DeAngelis LM. Tumors of the central nervous system and intracranial hypertension and hypotension. In: Goldman L, Schafer AI, eds. Goldman's Cecil Textbook of Medicine. 24th ed. Philadelphia, PA:Elsevier Saunders; 2011:chap 195.

    Dhungana S, Sharrack B, Woodroofe N. Idiopathic intracranial hypertension.Acta Neurol Scand. 2010;121(2):71-82.

    Pless ML. Pseudotumor cerebri. In: Kliegman RM, Stanton BF, St. Geme JW III, et al.,eds. Nelson Textbook of Pediatrics. 19th ed. Philadelphia, PA:Elsevier Saunders; 2011:chap 597.

    Rosenberg GA. Brain edema and disorders of cerebrospinal fluid circulation. In: Daroff RB, Fenichel GM, Jankovic J, Mazziotta JC,eds. Bradley's Neurology in Clinical Practice. 6th ed. Philadelphia, PA: Elsevier Saunders; 2012:chap 59.

    BACK TO TOP

    • Central nervous system

      illustration

      • Central nervous system

        illustration

      A Closer Look

        Self Care

          Review Date: 2/27/2013

          Reviewed By: Luc Jasmin, MD, PhD, Department of Neurosurgery, Cedars Sinai Medical Center, Los Angeles and Department of Anatomy, University of California, San Francisco, CA. Review provided by VeriMed Healthcare Network. Also reviewed by A.D.A.M. Health Solutions, Ebix, Inc., Editorial Team: David Zieve, MD, MHA, Bethanne Black, Stephanie Slon, and Nissi Wang.

          The information provided herein should not be used during any medical emergency or for the diagnosis or treatment of any medical condition. A licensed medical professional should be consulted for diagnosis and treatment of any and all medical conditions. Links to other sites are provided for information only -- they do not constitute endorsements of those other sites. © 1997- A.D.A.M., Inc. Any duplication or distribution of the information contained herein is strictly prohibited.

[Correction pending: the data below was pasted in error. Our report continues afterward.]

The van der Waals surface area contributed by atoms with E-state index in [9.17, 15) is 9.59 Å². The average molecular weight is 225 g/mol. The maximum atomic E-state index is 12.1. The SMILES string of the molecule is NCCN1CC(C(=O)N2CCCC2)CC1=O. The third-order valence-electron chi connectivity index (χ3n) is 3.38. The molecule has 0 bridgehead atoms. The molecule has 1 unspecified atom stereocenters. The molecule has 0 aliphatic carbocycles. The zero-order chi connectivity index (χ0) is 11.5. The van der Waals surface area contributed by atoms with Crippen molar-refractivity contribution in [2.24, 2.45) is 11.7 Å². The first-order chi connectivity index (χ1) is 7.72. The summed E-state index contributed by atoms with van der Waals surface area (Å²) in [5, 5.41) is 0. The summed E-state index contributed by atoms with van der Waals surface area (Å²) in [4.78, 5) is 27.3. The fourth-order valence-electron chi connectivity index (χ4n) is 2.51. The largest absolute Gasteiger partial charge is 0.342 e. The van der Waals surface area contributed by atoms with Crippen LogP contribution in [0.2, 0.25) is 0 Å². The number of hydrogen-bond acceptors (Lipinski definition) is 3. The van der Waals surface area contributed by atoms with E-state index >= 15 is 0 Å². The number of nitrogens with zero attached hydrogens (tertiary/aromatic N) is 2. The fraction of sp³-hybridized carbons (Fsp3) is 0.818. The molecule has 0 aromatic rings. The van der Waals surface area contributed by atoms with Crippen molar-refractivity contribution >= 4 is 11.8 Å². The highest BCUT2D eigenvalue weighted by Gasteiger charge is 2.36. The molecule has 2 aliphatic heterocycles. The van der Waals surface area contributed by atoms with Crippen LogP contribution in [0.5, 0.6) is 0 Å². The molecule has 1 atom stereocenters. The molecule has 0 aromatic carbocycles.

adam.com

          A.D.A.M. content is best viewed in IE9 or above, Fire Fox and chrome browser.


          Back  |  Top
          About Us
          Contact Us
          History
          Mission
          Locations & Directions
          Quality Reports
          Annual Reports
          Honors & Awards
          Community Health Needs
          Assessment

          Newsroom
          Services
          Brain & Spine
          Cancer
          Heart
          Maternity
          Orthopedics
          Pulmonary
          Sleep Medicine
          Urgent Care
          Women's Services
          All Services
          Patients & Visitors
          Locations & Directions
          Find a Physician
          Tour St. Luke's
          Patient & Visitor Information
          Contact Us
          Payment Options
          Financial Assistance
          Send a Card
          Mammogram Appointments
          Health Tools
          My Personal Health
          mystlukes
          Spirit of Women
          Health Information & Tools
          Clinical Trials
          Health Risk Assessments
          Employer Programs -
          Passport to Wellness

          Classes & Events
          Classes & Events
          Spirit of Women
          Donate & Volunteer
          Giving Opportunities
          Volunteer
          Physicians & Employees
          For Physicians
          Remote Access
          Medical Residency Information
          Pharmacy Residency Information
          Physician CPOE Training
          Careers
          Careers
          St. Luke's Hospital - 232 South Woods Mill Road - Chesterfield, MO 63017 Main Number: 314-434-1500 Emergency Dept: 314-205-6990 Patient Billing: 888-924-9200
          Copyright © St. Luke's Hospital Website Terms and Conditions  |  Privacy Policy  |  Patient Notice of Privacy Policies PDF Sitemap St. Luke's Mobile